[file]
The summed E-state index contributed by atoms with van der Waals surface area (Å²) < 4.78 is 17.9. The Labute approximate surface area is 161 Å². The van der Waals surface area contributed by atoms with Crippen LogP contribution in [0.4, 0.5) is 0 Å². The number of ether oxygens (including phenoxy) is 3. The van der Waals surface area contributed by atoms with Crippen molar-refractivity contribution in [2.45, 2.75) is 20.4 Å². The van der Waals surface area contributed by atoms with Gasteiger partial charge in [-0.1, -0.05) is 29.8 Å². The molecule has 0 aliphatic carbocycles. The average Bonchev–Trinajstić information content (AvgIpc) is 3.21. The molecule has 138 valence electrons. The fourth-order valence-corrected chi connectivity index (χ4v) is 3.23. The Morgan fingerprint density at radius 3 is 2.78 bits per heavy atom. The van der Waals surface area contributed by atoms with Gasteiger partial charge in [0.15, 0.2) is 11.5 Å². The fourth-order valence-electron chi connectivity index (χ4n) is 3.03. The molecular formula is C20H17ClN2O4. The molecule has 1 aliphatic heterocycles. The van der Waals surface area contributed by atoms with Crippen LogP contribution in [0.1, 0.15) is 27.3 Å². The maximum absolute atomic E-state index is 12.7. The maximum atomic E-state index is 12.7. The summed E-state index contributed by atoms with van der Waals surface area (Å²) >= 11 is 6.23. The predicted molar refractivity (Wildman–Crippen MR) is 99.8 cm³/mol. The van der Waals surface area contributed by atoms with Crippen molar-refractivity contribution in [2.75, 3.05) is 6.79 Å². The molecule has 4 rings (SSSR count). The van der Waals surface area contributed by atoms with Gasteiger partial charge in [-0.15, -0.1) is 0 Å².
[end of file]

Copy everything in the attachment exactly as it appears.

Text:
The summed E-state index contributed by atoms with van der Waals surface area (Å²) < 4.78 is 17.9. The Labute approximate surface area is 161 Å². The van der Waals surface area contributed by atoms with Crippen LogP contribution in [0.4, 0.5) is 0 Å². The number of ether oxygens (including phenoxy) is 3. The van der Waals surface area contributed by atoms with Crippen molar-refractivity contribution in [2.45, 2.75) is 20.4 Å². The van der Waals surface area contributed by atoms with Gasteiger partial charge in [-0.1, -0.05) is 29.8 Å². The molecule has 0 aliphatic carbocycles. The average Bonchev–Trinajstić information content (AvgIpc) is 3.21. The molecule has 138 valence electrons. The fourth-order valence-corrected chi connectivity index (χ4v) is 3.23. The Morgan fingerprint density at radius 3 is 2.78 bits per heavy atom. The van der Waals surface area contributed by atoms with Gasteiger partial charge in [0.15, 0.2) is 11.5 Å². The fourth-order valence-electron chi connectivity index (χ4n) is 3.03. The molecular formula is C20H17ClN2O4. The molecule has 1 aliphatic heterocycles. The van der Waals surface area contributed by atoms with Crippen LogP contribution in [0.1, 0.15) is 27.3 Å². The maximum absolute atomic E-state index is 12.7. The maximum atomic E-state index is 12.7. The summed E-state index contributed by atoms with van der Waals surface area (Å²) >= 11 is 6.23. The predicted molar refractivity (Wildman–Crippen MR) is 99.8 cm³/mol. The van der Waals surface area contributed by atoms with Crippen molar-refractivity contribution in [2.75, 3.05) is 6.79 Å². The molecule has 4 rings (SSSR count). The van der Waals surface area contributed by atoms with Gasteiger partial charge in [-0.15, -0.1) is 0 Å².